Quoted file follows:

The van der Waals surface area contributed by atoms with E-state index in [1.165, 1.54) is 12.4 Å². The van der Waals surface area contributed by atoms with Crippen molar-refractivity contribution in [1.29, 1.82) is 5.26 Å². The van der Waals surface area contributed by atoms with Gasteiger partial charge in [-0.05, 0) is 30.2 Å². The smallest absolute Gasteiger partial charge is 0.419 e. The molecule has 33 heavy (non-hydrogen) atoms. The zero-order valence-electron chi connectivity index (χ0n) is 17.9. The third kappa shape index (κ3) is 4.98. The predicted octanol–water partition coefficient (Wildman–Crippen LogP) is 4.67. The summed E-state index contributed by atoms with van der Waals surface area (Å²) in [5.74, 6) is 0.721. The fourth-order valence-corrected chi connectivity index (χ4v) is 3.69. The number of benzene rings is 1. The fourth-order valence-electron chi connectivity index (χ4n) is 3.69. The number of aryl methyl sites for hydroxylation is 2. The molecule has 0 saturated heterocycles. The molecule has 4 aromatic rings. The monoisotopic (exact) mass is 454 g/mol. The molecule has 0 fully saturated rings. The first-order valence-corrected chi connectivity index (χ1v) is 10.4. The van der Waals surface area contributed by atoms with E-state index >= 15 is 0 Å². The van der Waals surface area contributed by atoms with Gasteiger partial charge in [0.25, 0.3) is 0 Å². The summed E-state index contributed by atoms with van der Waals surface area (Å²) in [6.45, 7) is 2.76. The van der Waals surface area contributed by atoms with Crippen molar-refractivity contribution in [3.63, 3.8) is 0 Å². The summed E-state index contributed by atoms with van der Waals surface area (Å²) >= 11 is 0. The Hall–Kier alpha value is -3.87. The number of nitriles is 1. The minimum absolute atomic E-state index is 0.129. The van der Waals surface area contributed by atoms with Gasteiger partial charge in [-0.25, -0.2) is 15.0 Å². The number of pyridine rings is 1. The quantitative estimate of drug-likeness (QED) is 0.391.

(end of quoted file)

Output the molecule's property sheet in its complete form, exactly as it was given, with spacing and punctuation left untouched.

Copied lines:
The van der Waals surface area contributed by atoms with E-state index in [1.165, 1.54) is 12.4 Å². The van der Waals surface area contributed by atoms with Crippen molar-refractivity contribution in [1.29, 1.82) is 5.26 Å². The van der Waals surface area contributed by atoms with Gasteiger partial charge in [-0.05, 0) is 30.2 Å². The smallest absolute Gasteiger partial charge is 0.419 e. The molecule has 33 heavy (non-hydrogen) atoms. The zero-order valence-electron chi connectivity index (χ0n) is 17.9. The third kappa shape index (κ3) is 4.98. The predicted octanol–water partition coefficient (Wildman–Crippen LogP) is 4.67. The summed E-state index contributed by atoms with van der Waals surface area (Å²) in [5.74, 6) is 0.721. The fourth-order valence-corrected chi connectivity index (χ4v) is 3.69. The number of benzene rings is 1. The fourth-order valence-electron chi connectivity index (χ4n) is 3.69. The number of aryl methyl sites for hydroxylation is 2. The molecule has 0 saturated heterocycles. The molecule has 4 aromatic rings. The monoisotopic (exact) mass is 454 g/mol. The molecule has 0 fully saturated rings. The first-order valence-corrected chi connectivity index (χ1v) is 10.4. The van der Waals surface area contributed by atoms with E-state index >= 15 is 0 Å². The van der Waals surface area contributed by atoms with Gasteiger partial charge in [0.25, 0.3) is 0 Å². The summed E-state index contributed by atoms with van der Waals surface area (Å²) in [6.45, 7) is 2.76. The van der Waals surface area contributed by atoms with Crippen molar-refractivity contribution in [3.63, 3.8) is 0 Å². The summed E-state index contributed by atoms with van der Waals surface area (Å²) >= 11 is 0. The Hall–Kier alpha value is -3.87. The number of nitriles is 1. The minimum absolute atomic E-state index is 0.129. The van der Waals surface area contributed by atoms with Gasteiger partial charge in [-0.25, -0.2) is 15.0 Å². The number of pyridine rings is 1. The quantitative estimate of drug-likeness (QED) is 0.391.